Facts and information about ancient trade routes - the Silk Road, the spice route and trans-Saharan route, and a profile of the father of the Silk Road, Chang Ch\'ien.
From ancient trade routes, business trading has gone a long way. Nowadays, traders and trading companies talk about international currency trade and online trading exchange. During the ancient times, trade routes included passing through dangerous mountain ranges to crossing the Sahara with camel trains.
A “trade route” is a series of pathways and stoppages used for the commercial transport of cargo. Thinking of pure silk trading today is hard to imagine how early traders took many months to travel thousands of miles risking their lives to acquire such indulgence. Prehistoric people traded things they had for things they desired. Along with agriculture came the development of marketplaces. Imperial rulers fostered trade as a means of increasing tax revenues along with spreading their culture and domain.
The invention of wheeled carts made it possible to travel greater distances, and upcoming business-minded people began to follow in the tracks of others, developing the first great trade routes.
The Silk Road Route
The name “Silk Road” applies to several different routes that took traders from China to Central Asia, Northern India, Mesopotamia, and the Roman Empire. Some 4,000 miles (6,440 km) long, the road passed through the vast mountain ranges, forests, and deserts between the West and China. Marco Polo followed the Silk Road to China and later charmed Europe with his accounts.
Caravans coming from the West carried gold and other valuables including precious stones and glass to trade for Chinese silk, porcelain, jade and bronze items. These valuable goods were exchanged and bartered along the way. Ideas and beliefs also spread from region to region, notably Buddhism, which spread from India into China.
Father of the Silk Road: Chang Ch’ien
Chang Ch’ien (157-87 BCE), is considered as the father of the Silk Road. During the Han dynasty, China was troubled by raiding tribes. In 138 BCE, as commander of the imperial guards, Chang Ch’ien volunteered to seek for new alliances. Captured and held for 10 years, he escaped to journey as far as Bactria, in modern-day Afghanistan, passing through Turkistan on the way. His journey lasted 13 years, and he returned to China with a wealth of knowledge.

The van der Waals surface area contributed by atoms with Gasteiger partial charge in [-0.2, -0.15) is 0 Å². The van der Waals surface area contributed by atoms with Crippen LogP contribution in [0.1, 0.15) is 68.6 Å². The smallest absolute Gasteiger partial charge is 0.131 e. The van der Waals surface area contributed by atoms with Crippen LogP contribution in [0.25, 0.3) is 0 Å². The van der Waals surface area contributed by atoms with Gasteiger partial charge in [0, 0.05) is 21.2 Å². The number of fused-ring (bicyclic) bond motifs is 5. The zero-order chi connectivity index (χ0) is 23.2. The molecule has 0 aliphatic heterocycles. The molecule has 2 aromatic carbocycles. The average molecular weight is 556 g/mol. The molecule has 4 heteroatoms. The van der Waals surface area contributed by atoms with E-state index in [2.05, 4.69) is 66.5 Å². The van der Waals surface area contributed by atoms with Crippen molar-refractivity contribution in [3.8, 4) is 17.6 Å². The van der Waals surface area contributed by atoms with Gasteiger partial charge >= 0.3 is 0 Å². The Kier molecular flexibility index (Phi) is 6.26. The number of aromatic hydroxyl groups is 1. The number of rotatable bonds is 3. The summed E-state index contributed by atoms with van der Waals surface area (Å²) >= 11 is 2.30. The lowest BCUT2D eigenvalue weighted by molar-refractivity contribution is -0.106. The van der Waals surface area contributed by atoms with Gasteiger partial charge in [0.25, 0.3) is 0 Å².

The Spice Route
Spices have been traded for thousands of years. Ancient Egyptian hieroglyphs tell of the trade in spices, which were so valuable that they were used in place of money and were seen as the greatest of gifts. King Solomon was once presented by the Queen of Sheba with “twenty talents of gold and spices of very great store.”
For many centuries, Arabs controlled the trade between the East and the Mediterranean for many centuries. They monopolized trade by refusing to reveal their sources, even exaggerating the difficulty of obtaining their aromatic goods. The earliest sea route was thought to be from the East Indies across the Indian Ocean, and then either north to the Persian Gulf or across the Arabian Sea to the Red Sea. From these destinations, spices went to Babylon and on to Europe.
The Trans-Saharan Route
Throughout history, gold has always attracted the attention of exporters. Before the discovery of the New World in the 15th century, roughly two-thirds of the gold circulating in the Mediterranean came from West Africa. Trade between Africa and the Mediterranean was initiated by the Berber peoples of the desert. They crossed the Sahara with their camel trains.
Before the Muslim conquest of North Africa in the late 7th century, trans-Saharan trade was sporadic. However, the expansion of Islam increased the demand for gold, and the Arabs turned increasingly to West Africa, trading salt and other goods for the precious metal.
Trading exchanges shifted to newer routes between nations with the advent of modern times. International trade business involves currency trading and other business trading strategies and platforms, carried out under free trade agreements, which allow commercial goods to cross borders with relaxed restrictions. Modern transportations include rail routes, automobiles, and cargo airlines.
Image Courtesy: Southern Harbour Scene with Merchants Oil on canvas, by Abraham Storck, Wiki Creative Commons
Aldridge, Susan, Elizabeth K. Humphrey and Julie Whitaker. Know It All. Sydney: Simon & Schuster, 2008